Worth noting that much of the original studio has reformed and have tried to Kickstart remakes. Wings turned out ok. Rocker Ranger Reloaded which I was looking forward to even more met their KS goals, but a while later they took a long hard look at their finances and realized they couldn’t do the game they wanted so they refunded all the backers.
    link to kickstarter.com

  13. Stellar Duck says:

    I know that this is not really cinematic games, but damn, I played a lot of TV Sports Football back in the day.

    ICFTD and Defender of the Crown still are among my favourite gaming memories. Cinemaware were brilliant.

    Thanks for writing this piece! It was a nice warm nostalgia on a dreary Monday.

    Also, at one point in the piece it says Defender of the Realm instead of Crown. I looked it up. It wasn’t a forgotten sequel. :(

    • Cederic says:

      Jousting in Defender of the Crown was always my nemesis and killed many a promising kingdom, but TV Sports Football remains a game I still want to play.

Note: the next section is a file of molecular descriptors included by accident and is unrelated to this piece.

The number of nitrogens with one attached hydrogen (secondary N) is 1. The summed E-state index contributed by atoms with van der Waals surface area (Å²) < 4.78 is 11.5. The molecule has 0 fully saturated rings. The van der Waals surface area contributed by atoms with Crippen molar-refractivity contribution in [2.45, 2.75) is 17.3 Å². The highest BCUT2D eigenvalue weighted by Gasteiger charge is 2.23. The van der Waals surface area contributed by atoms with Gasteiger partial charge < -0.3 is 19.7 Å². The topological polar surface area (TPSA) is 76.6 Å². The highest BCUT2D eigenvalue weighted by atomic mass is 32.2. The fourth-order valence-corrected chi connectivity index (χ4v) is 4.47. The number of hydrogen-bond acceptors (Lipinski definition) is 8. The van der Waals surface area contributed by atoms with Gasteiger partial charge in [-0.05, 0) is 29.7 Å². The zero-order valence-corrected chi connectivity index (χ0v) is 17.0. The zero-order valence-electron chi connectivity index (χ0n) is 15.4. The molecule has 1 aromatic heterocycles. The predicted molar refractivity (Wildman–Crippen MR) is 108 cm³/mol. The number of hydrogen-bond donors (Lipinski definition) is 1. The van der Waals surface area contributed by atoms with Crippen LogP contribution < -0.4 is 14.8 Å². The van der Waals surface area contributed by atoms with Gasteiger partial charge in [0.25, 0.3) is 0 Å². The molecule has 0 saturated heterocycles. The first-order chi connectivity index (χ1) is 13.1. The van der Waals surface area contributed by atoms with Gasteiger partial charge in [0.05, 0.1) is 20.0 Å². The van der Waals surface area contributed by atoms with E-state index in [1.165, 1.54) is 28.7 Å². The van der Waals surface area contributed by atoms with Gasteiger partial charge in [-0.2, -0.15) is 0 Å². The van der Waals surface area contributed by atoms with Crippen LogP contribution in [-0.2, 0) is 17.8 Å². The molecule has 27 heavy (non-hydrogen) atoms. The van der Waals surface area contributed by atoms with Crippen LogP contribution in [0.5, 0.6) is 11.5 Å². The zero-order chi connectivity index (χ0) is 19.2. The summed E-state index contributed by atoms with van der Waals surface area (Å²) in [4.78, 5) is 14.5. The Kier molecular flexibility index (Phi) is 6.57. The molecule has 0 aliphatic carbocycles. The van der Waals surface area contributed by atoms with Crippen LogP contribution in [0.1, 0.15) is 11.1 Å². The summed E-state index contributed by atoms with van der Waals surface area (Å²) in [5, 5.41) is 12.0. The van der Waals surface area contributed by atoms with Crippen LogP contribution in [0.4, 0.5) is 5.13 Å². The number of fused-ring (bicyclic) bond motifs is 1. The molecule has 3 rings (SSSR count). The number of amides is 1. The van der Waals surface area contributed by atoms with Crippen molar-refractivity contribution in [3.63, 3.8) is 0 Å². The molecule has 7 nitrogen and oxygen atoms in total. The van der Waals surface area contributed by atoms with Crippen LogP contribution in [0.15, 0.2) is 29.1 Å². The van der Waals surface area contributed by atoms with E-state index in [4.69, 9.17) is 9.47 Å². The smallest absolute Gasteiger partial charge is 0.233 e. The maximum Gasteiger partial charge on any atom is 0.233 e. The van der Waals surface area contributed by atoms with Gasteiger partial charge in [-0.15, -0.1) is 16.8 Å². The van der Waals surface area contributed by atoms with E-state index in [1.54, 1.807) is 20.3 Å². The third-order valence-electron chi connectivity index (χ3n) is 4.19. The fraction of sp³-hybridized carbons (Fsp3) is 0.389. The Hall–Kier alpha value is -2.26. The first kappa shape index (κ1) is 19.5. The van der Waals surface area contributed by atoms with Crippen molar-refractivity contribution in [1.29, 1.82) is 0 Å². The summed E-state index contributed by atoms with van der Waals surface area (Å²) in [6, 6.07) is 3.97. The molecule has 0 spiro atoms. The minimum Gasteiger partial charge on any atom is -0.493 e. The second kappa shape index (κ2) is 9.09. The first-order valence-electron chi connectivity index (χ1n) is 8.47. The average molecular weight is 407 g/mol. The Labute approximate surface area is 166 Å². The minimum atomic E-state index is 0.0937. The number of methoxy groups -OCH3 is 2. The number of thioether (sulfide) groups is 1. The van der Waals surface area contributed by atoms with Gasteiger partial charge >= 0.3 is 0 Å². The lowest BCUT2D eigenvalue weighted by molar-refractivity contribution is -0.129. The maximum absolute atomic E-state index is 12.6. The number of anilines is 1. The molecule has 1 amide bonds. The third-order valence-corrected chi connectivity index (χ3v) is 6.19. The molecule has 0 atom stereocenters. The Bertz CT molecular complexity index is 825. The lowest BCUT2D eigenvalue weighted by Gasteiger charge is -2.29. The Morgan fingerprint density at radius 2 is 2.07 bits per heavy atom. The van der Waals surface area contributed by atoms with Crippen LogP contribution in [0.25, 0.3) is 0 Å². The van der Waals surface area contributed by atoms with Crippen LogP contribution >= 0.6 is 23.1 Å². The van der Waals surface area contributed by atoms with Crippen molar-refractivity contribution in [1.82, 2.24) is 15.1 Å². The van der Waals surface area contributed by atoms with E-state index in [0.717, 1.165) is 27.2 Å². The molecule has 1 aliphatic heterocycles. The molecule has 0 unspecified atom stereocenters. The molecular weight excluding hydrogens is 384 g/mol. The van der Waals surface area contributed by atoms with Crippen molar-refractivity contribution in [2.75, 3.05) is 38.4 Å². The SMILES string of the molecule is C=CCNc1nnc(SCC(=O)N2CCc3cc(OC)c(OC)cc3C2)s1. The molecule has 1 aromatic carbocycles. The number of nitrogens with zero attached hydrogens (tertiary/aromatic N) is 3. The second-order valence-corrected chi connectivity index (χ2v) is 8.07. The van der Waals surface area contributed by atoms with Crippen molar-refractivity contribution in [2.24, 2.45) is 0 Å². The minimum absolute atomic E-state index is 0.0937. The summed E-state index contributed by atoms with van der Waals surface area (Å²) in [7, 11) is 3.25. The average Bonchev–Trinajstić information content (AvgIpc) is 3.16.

It hit beautifully that balance between simulation and playability, where you had to make decisions that determined success, had a role in the subsequent execution of those decisions but didn’t have to cope with an arcane control system to do so.

      Modern sports games need to relearn the joys of simple interfaces – it’s not a coincidence that Rocket League is popular.

  14. Prinzmegahertz says:

    There were a few companies back in the day that made extraordinary games. Other excellent companies were the Bitmap Brothers (I loved Xenon 2) and Factor 5 (Turrican). Great times indeed.
    Anyway, I did not speak english back then so I couldn’t get into ICFTD, but I loved wings. Such intense dogfights and great music in between missions.

  15. rocketman71 says:

    What?. No mention of SDI?.

    link to mobygames.com

    • JamesTheNumberless says:

      Cinemaware’s SDI was one of those games I didn’t play because (like Psygnosis’ Barbarian) I had a thing against games with the same name as a game I already liked and the Activision port of the Sega arcade game called S.D.I was one of my favourite shoot-em-ups on the ST.

  16. Flea says: